Over the weekend it was revealed that Facebook engaged in “psychological experiments” on hundreds of thousands of its users. Not everyone is as outraged by the news, but it seems pretty clear that those people are in the minority and that most of us would kiiiinda like to be asked first. Well, joke’s on Facebook, because despite their weasel-y excuses, they might have still broken the law anyway.
Facebook’s official stance is that because their terms of service require you to give consent for almost anything they might do with the information you provide, their choice to manipulate that information (and possibly you, emotionally) is completely fair game. However, legal scholar James Grimellman thinks that’s bunk. As it turns out, there’s a very specific federal law on the books that prohibits federally funded universities from conducting experiments just like this without informed consent from its participants. It’s called The Federal Policy for the Protection of Human Subjects (AKA The Common Rule), and it states that you have to have:
(1) A statement that the study involves research, an explanation of the purposes of the research and the expected duration of the subject’s participation, a description of the procedures to be followed, and identification of any procedures which are experimental;
(2) A description of any reasonably foreseeable risks or discomforts to the subject; …
(7) An explanation of whom to contact for answers to pertinent questions about the research and research subjects’ rights, and whom to contact in the event of a research-related injury to the subject;
(8) A statement that participation is voluntary, refusal to participate will involve no penalty or loss of benefits to which the subject is otherwise entitled, and the subject may discontinue participation at any time without penalty or loss of benefits to which the subject is otherwise entitled.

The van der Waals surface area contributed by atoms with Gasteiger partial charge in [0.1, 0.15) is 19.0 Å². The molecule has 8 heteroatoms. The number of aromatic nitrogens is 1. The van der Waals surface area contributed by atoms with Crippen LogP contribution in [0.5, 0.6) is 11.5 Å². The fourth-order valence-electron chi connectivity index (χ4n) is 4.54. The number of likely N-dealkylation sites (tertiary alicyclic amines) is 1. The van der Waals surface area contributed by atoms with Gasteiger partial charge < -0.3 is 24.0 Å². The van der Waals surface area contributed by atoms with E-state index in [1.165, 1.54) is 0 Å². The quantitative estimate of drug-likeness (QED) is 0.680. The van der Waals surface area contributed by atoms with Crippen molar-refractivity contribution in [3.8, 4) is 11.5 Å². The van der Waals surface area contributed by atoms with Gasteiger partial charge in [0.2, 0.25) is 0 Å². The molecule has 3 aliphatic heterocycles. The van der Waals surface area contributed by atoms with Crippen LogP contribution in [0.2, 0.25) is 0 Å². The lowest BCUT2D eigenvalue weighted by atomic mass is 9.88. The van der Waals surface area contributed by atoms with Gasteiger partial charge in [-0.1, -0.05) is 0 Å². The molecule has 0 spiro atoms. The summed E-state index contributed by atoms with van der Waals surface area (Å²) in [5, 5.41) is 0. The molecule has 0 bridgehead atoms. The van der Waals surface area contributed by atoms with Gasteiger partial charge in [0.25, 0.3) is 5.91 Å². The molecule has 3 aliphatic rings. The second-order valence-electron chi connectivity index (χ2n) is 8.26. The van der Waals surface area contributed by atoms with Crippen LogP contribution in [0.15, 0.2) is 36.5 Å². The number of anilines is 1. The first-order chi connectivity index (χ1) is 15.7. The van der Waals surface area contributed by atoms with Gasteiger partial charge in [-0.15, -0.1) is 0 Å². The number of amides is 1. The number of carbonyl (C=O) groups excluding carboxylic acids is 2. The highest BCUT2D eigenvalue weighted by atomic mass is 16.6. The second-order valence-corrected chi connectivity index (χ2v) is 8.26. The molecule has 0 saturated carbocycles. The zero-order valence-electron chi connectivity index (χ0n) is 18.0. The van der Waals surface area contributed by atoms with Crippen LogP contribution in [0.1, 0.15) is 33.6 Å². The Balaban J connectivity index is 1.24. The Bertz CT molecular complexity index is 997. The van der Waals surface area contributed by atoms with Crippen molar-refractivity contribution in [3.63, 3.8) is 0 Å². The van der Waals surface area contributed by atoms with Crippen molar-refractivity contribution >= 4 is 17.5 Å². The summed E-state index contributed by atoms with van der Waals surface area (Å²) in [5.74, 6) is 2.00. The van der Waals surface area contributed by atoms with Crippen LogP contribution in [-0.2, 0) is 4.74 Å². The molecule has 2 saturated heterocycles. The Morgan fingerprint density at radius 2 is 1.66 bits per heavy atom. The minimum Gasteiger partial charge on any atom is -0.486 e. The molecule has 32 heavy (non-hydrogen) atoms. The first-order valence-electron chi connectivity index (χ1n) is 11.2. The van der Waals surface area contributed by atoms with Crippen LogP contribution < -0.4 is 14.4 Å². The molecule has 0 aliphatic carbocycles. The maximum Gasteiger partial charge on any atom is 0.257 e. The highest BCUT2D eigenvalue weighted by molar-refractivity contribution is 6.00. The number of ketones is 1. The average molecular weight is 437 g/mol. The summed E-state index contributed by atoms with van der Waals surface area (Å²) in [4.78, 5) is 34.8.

While Facebook is a privately owned company, two of the the researchers that it worked with to write the paper are from federally funded major research universities with institutional review boards. Apparently the study was presented to an IRB at Cornell, which approved it “on the grounds that Facebook filters user news feeds all the time, per the agreement.” But they only approved the analysis of the data, not the collection, and it’s the latter that’s making onlookers upset.
Grimellman also points out that the paper claims that researchers never saw the texts of the positive and negative posts they were using to manipulate their users, but because this was an experimental study and not an observational one, that actually doesn’t matter. “We wouldn’t tell patients in a drug trial that the study was harmless because only a computer would ever know whether they received the placebo,” Grimmellman says.
Regardless of whether or not what Facebook did was legal or even justified, then, their decision to involve academia in their practices is still a big deal, because it invites a whole new level of ethical questioning that hasn’t yet been lobbied at the company. Grimmellman writes:
The sunlight of academic practices throws into sharper relief Facebook’s utter unconcern for its users and for society. The study itself is not the problem; the problem is our astonishingly low standards for Facebook and other digital manipulators.
Either way, you’ve got to agree on this: Zack Snyder’s decision to cast The Social Network‘s Jesse Eisenberg as Lex Luthor makes, like, a spillion times more sense now. Yaaaaay?
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